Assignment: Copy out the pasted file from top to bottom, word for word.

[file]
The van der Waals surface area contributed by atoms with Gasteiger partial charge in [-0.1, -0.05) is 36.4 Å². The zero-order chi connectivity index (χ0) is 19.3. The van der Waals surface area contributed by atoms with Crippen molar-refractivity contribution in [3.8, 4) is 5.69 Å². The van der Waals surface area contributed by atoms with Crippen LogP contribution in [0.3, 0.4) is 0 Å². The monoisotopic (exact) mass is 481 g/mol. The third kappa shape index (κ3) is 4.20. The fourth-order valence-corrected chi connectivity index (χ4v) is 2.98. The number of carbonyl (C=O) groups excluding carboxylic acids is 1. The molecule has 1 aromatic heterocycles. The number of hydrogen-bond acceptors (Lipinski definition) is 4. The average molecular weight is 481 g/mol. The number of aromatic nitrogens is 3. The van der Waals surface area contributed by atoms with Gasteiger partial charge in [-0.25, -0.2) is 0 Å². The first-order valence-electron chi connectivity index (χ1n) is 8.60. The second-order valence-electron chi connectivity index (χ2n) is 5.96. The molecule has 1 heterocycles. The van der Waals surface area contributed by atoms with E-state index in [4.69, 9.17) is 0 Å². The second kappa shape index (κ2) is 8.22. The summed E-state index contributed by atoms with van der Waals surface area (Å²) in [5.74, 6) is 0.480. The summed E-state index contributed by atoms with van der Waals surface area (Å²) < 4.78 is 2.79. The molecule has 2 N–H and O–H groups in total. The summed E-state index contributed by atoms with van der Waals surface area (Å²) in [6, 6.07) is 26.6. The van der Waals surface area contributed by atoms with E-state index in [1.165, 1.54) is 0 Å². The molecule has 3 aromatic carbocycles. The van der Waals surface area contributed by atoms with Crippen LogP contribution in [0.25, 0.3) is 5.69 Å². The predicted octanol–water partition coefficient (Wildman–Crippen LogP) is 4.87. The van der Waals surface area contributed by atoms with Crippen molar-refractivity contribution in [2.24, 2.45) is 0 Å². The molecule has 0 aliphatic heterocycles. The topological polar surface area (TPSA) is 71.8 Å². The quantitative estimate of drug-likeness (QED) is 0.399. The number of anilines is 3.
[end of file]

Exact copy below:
The van der Waals surface area contributed by atoms with Gasteiger partial charge in [-0.1, -0.05) is 36.4 Å². The zero-order chi connectivity index (χ0) is 19.3. The van der Waals surface area contributed by atoms with Crippen molar-refractivity contribution in [3.8, 4) is 5.69 Å². The van der Waals surface area contributed by atoms with Crippen LogP contribution in [0.3, 0.4) is 0 Å². The monoisotopic (exact) mass is 481 g/mol. The third kappa shape index (κ3) is 4.20. The fourth-order valence-corrected chi connectivity index (χ4v) is 2.98. The number of carbonyl (C=O) groups excluding carboxylic acids is 1. The molecule has 1 aromatic heterocycles. The number of hydrogen-bond acceptors (Lipinski definition) is 4. The average molecular weight is 481 g/mol. The number of aromatic nitrogens is 3. The van der Waals surface area contributed by atoms with Gasteiger partial charge in [-0.25, -0.2) is 0 Å². The first-order valence-electron chi connectivity index (χ1n) is 8.60. The second-order valence-electron chi connectivity index (χ2n) is 5.96. The molecule has 1 heterocycles. The van der Waals surface area contributed by atoms with E-state index in [4.69, 9.17) is 0 Å². The second kappa shape index (κ2) is 8.22. The summed E-state index contributed by atoms with van der Waals surface area (Å²) in [5.74, 6) is 0.480. The summed E-state index contributed by atoms with van der Waals surface area (Å²) < 4.78 is 2.79. The molecule has 2 N–H and O–H groups in total. The summed E-state index contributed by atoms with van der Waals surface area (Å²) in [6, 6.07) is 26.6. The van der Waals surface area contributed by atoms with E-state index in [1.165, 1.54) is 0 Å². The molecule has 3 aromatic carbocycles. The van der Waals surface area contributed by atoms with Crippen LogP contribution in [0.25, 0.3) is 5.69 Å². The predicted octanol–water partition coefficient (Wildman–Crippen LogP) is 4.87. The van der Waals surface area contributed by atoms with Crippen molar-refractivity contribution in [2.24, 2.45) is 0 Å². The molecule has 0 aliphatic heterocycles. The topological polar surface area (TPSA) is 71.8 Å². The quantitative estimate of drug-likeness (QED) is 0.399. The number of anilines is 3.